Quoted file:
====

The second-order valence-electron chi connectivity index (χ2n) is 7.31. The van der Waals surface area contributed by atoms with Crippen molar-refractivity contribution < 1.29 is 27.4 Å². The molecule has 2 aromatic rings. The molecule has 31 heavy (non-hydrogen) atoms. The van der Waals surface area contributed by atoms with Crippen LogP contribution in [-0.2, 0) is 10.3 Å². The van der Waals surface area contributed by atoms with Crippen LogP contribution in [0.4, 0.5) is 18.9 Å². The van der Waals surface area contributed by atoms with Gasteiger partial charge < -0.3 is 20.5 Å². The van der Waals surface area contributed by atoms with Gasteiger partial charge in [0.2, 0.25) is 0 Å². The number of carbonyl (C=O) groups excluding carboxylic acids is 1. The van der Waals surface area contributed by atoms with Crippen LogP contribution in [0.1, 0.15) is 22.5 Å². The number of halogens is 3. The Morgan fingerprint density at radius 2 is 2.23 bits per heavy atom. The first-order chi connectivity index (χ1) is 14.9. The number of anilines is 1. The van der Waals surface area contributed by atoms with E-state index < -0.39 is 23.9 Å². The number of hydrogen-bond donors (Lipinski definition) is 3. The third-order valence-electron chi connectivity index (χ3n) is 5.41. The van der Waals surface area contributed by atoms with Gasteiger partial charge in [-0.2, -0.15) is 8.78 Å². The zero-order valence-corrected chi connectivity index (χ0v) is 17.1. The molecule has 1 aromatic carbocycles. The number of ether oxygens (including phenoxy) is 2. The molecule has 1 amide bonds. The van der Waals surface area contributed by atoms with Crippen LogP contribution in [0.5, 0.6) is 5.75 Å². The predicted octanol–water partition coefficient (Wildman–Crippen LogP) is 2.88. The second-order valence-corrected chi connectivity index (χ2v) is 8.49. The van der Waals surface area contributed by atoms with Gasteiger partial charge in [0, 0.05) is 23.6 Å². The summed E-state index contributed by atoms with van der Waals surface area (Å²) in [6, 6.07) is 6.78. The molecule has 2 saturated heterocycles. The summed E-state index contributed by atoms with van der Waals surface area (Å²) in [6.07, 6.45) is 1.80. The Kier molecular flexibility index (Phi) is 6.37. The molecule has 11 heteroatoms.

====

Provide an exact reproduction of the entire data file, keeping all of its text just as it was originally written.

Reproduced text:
The second-order valence-electron chi connectivity index (χ2n) is 7.31. The van der Waals surface area contributed by atoms with Crippen molar-refractivity contribution < 1.29 is 27.4 Å². The molecule has 2 aromatic rings. The molecule has 31 heavy (non-hydrogen) atoms. The van der Waals surface area contributed by atoms with Crippen LogP contribution in [-0.2, 0) is 10.3 Å². The van der Waals surface area contributed by atoms with Crippen LogP contribution in [0.4, 0.5) is 18.9 Å². The van der Waals surface area contributed by atoms with Gasteiger partial charge < -0.3 is 20.5 Å². The van der Waals surface area contributed by atoms with Gasteiger partial charge in [0.2, 0.25) is 0 Å². The number of carbonyl (C=O) groups excluding carboxylic acids is 1. The van der Waals surface area contributed by atoms with Crippen LogP contribution in [0.1, 0.15) is 22.5 Å². The number of halogens is 3. The Morgan fingerprint density at radius 2 is 2.23 bits per heavy atom. The first-order chi connectivity index (χ1) is 14.9. The number of anilines is 1. The van der Waals surface area contributed by atoms with E-state index < -0.39 is 23.9 Å². The number of hydrogen-bond donors (Lipinski definition) is 3. The third-order valence-electron chi connectivity index (χ3n) is 5.41. The van der Waals surface area contributed by atoms with Gasteiger partial charge in [-0.2, -0.15) is 8.78 Å². The zero-order valence-corrected chi connectivity index (χ0v) is 17.1. The molecule has 1 aromatic carbocycles. The number of ether oxygens (including phenoxy) is 2. The molecule has 1 amide bonds. The van der Waals surface area contributed by atoms with Crippen LogP contribution in [0.5, 0.6) is 5.75 Å². The predicted octanol–water partition coefficient (Wildman–Crippen LogP) is 2.88. The second-order valence-corrected chi connectivity index (χ2v) is 8.49. The van der Waals surface area contributed by atoms with Gasteiger partial charge in [0, 0.05) is 23.6 Å². The summed E-state index contributed by atoms with van der Waals surface area (Å²) in [6, 6.07) is 6.78. The molecule has 2 saturated heterocycles. The summed E-state index contributed by atoms with van der Waals surface area (Å²) in [6.07, 6.45) is 1.80. The Kier molecular flexibility index (Phi) is 6.37. The molecule has 11 heteroatoms.